PROTECTION / THREATS / STATUS:
The Southern Lapwing is widespread throughout its large range. The species takes advantage from deforestation and agriculture, and expends its habitat, even close to human habitations.
The species is not threatened at this moment.
Fr: Vanneau téro
All : Bronzekiebitz
Esp : Avefría Tero
Ital: Pavoncella del Cile
Nd: Chileense Kievit
Jean Michel Fenerole
Eduardo Andrés Jordan
MIS AVES – AVES DE ARGENTINA
Text by Nicole Bouglouan
HANDBOOK OF THE BIRDS OF THE WORLD Volume 3 by Josep del Hoyo-Andrew Elliott-Jordi Sargatal - Lynx Edicions - ISBN : 8487334202
SHOREBIRDS by Peter Hayman, John Marchant and Tony Prater – Christopher Helm – 1986 – ISBN: 0747014035
A GUIDE TO THE BIRDS OF COLOMBIA by Steven L. Hilty and William L. Brown - Princeton University Press – ISBN 069108372X
Charadriiforme Order – Charadriidae Family
Length: 32-38 cm
Weight: 280-425 g
The Southern Lapwing is an endemic wader of South America, a large crested bird of the wet lowland grassland.
Adult has greyish-brown upperparts with bronze glossy patch on mantle. The upperwing shows extensive white and silvery across the surface, contrasting with the black flight feathers. We can see red carpal spurs on the wings.
Rump and uppertail coverts are white. Tail shows broad black band and narrow terminal white band.
On the underparts, breast is black and belly is white. Underwing coverts are white and flight feathers are black. Undertail is as uppertail.
Head is pale blue-grey to greyish-brown, as nape and neck. Face is black and white, with black joining the breast in vertical line. Some elongated feathers form a crest on the rear crown.
The straight bill is reddish and black-tipped. Eyes are red with red eye-ring. Legs and feet are reddish.
Both sexes are similar. Female has shorter spurs.
Juvenile is duller, with brownish-buff feathers on head. The black throat line is indistinct and the white face is washed buff. Crest and spurs are shorter.
Upperparts are browner with buff fringes giving pale scaled effect. The black breast is duller, mostly sooty-brown.
We can find four subspecies:
V.c. cayennensis from N South America and N Amazon. This race has little black on upper breast, whiter face, and rather cinnamon-brown head and neck than blue-grey.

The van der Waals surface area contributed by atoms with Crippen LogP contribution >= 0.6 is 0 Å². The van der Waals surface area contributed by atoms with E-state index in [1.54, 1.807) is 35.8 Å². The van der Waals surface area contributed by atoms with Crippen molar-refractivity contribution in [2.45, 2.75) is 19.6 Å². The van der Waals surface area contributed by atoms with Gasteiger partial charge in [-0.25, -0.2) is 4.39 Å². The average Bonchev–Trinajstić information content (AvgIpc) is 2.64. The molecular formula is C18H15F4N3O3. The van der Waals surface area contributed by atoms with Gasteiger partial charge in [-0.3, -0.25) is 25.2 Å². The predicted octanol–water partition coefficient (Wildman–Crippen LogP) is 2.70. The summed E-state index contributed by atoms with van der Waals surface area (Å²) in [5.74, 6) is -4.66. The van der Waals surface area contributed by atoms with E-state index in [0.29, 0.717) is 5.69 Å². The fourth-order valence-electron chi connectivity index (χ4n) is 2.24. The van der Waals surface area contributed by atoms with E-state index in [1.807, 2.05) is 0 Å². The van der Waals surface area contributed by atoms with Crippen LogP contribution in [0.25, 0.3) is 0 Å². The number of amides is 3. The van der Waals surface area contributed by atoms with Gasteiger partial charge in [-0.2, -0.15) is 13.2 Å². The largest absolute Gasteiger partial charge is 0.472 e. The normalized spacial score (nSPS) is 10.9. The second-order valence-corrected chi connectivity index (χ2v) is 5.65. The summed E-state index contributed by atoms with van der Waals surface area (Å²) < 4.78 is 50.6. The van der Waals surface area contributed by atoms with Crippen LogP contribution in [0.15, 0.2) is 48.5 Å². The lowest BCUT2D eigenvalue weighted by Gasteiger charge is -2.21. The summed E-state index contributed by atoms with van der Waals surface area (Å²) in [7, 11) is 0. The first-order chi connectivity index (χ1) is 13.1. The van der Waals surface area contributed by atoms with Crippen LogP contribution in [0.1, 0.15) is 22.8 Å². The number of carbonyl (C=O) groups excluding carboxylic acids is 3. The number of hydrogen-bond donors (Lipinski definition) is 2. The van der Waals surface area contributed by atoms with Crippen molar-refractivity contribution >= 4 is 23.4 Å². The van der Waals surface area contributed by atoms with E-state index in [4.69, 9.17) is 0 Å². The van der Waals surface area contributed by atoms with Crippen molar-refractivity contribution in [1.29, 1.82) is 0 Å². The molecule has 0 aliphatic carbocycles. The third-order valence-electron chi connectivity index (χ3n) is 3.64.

V.c. lampronotus from S Amazon to N Chile and N Argentina. It has little white on forehead and more on throat. Head and neck are brown-grey.
V.c. chilensis from Central Chile and Argentina.
V.c. fretensis from S Chile and S Argentina. This one is similar to nominate race, but smaller.
The Southern Lapwing is very noisy, giving penetrating, loud calls similar to harsh barking “tee-ow”. We can also hear a short “pi-up” often repeated. This bird also gives a loud, harsh “parp-peup-peup-peup” when flushed.
The northern races have lower-pitched calls than southern and south-western birds.
The song is produced during the spectacular song-flight, and the bird utters complicated vocalizations.
The Southern Lapwing frequents wet areas all year round, but during the breeding season, it can be found in pastures, damp meadows, open wet areas with vegetation and river plains, and occasionally in ploughed land.
Outside the breeding season, this species can be seen on inland wetlands and marshes, but also in tidal flats. It may occur sometimes in open area in woodland, and around habitations, even in urban gardens.
In some parts of the range, and especially in Chile and Brazil, wing-clipped birds may be kept as sentinels.
The Southern Lapwing is found in South America, except in the densely forested areas, the higher regions of the Andes and the arid western coasts.
The Southern Lapwing feeds primarily on insects, earthworms and other terrestrial invertebrates. It also hunts in shallow water where it catches small fishes and insect larvae disturbed by foot-trembling. Adults feed the chicks with earthworms.
They are seen in small flocks outside the breeding season, but sometimes up to 200 birds.
During the breeding season, the Southern Lapwing is territorial and some disputes often occur. The male defends the area by giving loud, persistent calls. Threat displays consist in upright postures with stretched out neck. In more intense confrontation, the birds can use the carpal spurs as weapons.
During the nesting period, adults defend nest and chicks very strongly and noisily, mobbing predators and intruders, using threat displays, calls and low flights.
Some courtship displays are observed, especially aerobatic slow-flapping flight displays.
The Southern Lapwing is largely sedentary and performs only limited post-breeding dispersions. However, the birds of the extreme southern regions may reach less cold range in winter.
When flying, the toes project beyond the tail-tip. The Southern Lapwing performs deep wing-beats on broad, rounded wings.
Breeding season varies according to the range.
The Southern Lapwing is usually monogamous, but co-operative breeding can be observed in some parts of the range, with 2-3 adults or immature birds as helpers, taking part in defence of territory.
The nest is placed in shallow depression on the ground. The cup is unlined, or sparsely lined with grasses. It is situated on dry spot, but close or in wet area. These birds can form loose colonies.
Female lays 3-4 eggs of cryptic colour. She incubates during 23-25 days. Chicks have also cryptic down above, and white below. They are fed by female while male defends and protects nest and chicks. The young fledge one month after hatching.
The Southern Lapwing feeds mainly on insects such as grasshoppers, terrestrial invertebrates, earthworms, but also small fishes and insect larvae in shallow water.